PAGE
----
But perhaps it is also because these expectations are out of step with a certain pragmatism: how can you “expect” a player to win a Grand Slam when she has only played one Slam semi-final in her career? Why be so picky about a round of 16 finish at the Australian Open from a player who has never done better in Melbourne? There was probably a general hype about her, including in the media, which did not help her.

Of course, aiming higher and higher is the basis of any ambition. But ambition should not be confused with an inevitability of results. It seems that Garcia is the kind of player who does not manage to perform when she feels “obliged” to perform. Like all sportsmen and women, in fact. But perhaps more than anyone else.

Since the beginning of the year, tied up in knots by that sign that was slapped on her back again, she has not stopped denouncing her inability to let go, to play in a free and relaxed way. That was already the case in 2018, when she first broke through to the elite. At 29, she handles it better this time. But not enough, and for good reason: it is something impossible to manage.

Carlos Alcaraz, 19 years old, recalled a basic lesson of performance after his recent win in Indian Wells: if he plays well, it is certainly because he knows how to hit forehands and backhands very well, but it is above all because he continues to practise his sport with total carefreeness. He hits the ball like he hits life and, as he puts it, doesn’t care if he misses; the main thing for him is to go for it and, as if by chance, the ball stays in the court. Acceptance of the prospect of failure, or defeat, is often the first precept of the winner.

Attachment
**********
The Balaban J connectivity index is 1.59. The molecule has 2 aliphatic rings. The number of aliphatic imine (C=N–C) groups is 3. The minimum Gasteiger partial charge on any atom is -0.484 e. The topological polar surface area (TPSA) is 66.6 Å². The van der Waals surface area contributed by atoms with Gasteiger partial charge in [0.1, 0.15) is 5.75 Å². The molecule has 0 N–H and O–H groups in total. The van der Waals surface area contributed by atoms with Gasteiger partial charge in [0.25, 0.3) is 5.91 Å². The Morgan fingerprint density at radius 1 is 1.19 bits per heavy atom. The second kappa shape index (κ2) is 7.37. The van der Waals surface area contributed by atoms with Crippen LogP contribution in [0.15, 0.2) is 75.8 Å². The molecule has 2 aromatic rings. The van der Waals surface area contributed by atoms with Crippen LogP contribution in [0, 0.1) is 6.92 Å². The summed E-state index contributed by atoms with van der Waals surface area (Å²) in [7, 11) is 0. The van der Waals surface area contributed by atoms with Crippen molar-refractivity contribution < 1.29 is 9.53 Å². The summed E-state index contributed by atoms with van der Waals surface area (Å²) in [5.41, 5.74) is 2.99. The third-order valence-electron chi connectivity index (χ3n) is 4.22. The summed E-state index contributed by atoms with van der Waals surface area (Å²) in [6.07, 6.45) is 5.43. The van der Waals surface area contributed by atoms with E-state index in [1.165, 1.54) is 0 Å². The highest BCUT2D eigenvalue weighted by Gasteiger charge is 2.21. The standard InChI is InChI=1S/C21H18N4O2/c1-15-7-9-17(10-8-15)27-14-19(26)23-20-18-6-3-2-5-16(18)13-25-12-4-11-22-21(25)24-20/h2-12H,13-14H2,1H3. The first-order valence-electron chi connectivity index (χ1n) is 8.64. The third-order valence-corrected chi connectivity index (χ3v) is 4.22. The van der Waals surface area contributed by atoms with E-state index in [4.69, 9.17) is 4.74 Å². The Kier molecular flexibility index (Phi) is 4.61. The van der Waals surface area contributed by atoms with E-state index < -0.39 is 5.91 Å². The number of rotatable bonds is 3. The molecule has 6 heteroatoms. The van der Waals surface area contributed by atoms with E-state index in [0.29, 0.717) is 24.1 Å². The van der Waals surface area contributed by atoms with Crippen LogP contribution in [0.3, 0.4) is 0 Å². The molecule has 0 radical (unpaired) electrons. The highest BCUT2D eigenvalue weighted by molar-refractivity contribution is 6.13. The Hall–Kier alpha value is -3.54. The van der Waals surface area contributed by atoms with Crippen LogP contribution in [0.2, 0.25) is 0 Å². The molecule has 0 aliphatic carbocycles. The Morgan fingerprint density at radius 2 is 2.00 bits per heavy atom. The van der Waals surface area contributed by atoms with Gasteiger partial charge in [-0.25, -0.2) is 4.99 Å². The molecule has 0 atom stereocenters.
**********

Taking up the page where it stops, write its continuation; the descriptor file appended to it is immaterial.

Of course, all this is easier said than done. The Spaniard has undoubtedly identified his optimal state of mind, the one that allows him to be in the best mental state on the court. This optimal state of mind is different for everyone: some, like Roger Federer in his time or Novak Djokovic still today, like to position themselves as the boss on the court; others, like Rafael Nadal, have always preferred to put themselves in the shoes of a challenger. It’s really a question of internal psychology, and it’s quite transposable to amateur players.

It is possible and even probable that Garcia is the kind of player who is stronger when she is not laden with the pressure of expectation. Or, like Rafa, when she refutes the label of favourite. To regain the light, fluid racquet stroke she had from June to November 2022, perhaps she needs to reprogram her inner workings and readjust the vision she has – or that others have for her – of her status. The idea would be to no longer perceive her as one of the best players in the world, which she certainly is in the rankings, but rather as an ultra-talented player capable of beating anyone and causing trouble at the top.

She has always been close to the Spanish tennis philosophy, due to her origins and her time spent at the Rafa Nadal Academy, and she could adopt another maxim given by Alcaraz: the important thing in tennis is to enjoy it to the fullest, to make each match a slice of life to be lived intensely and not plagued by parasitic elements, whether they are endogenous or exogenous.

If “Caro” goes all out, there is no reason not to see her come back to the top. But more than ever, the time has come for her to focus on the path, without worrying about the destination.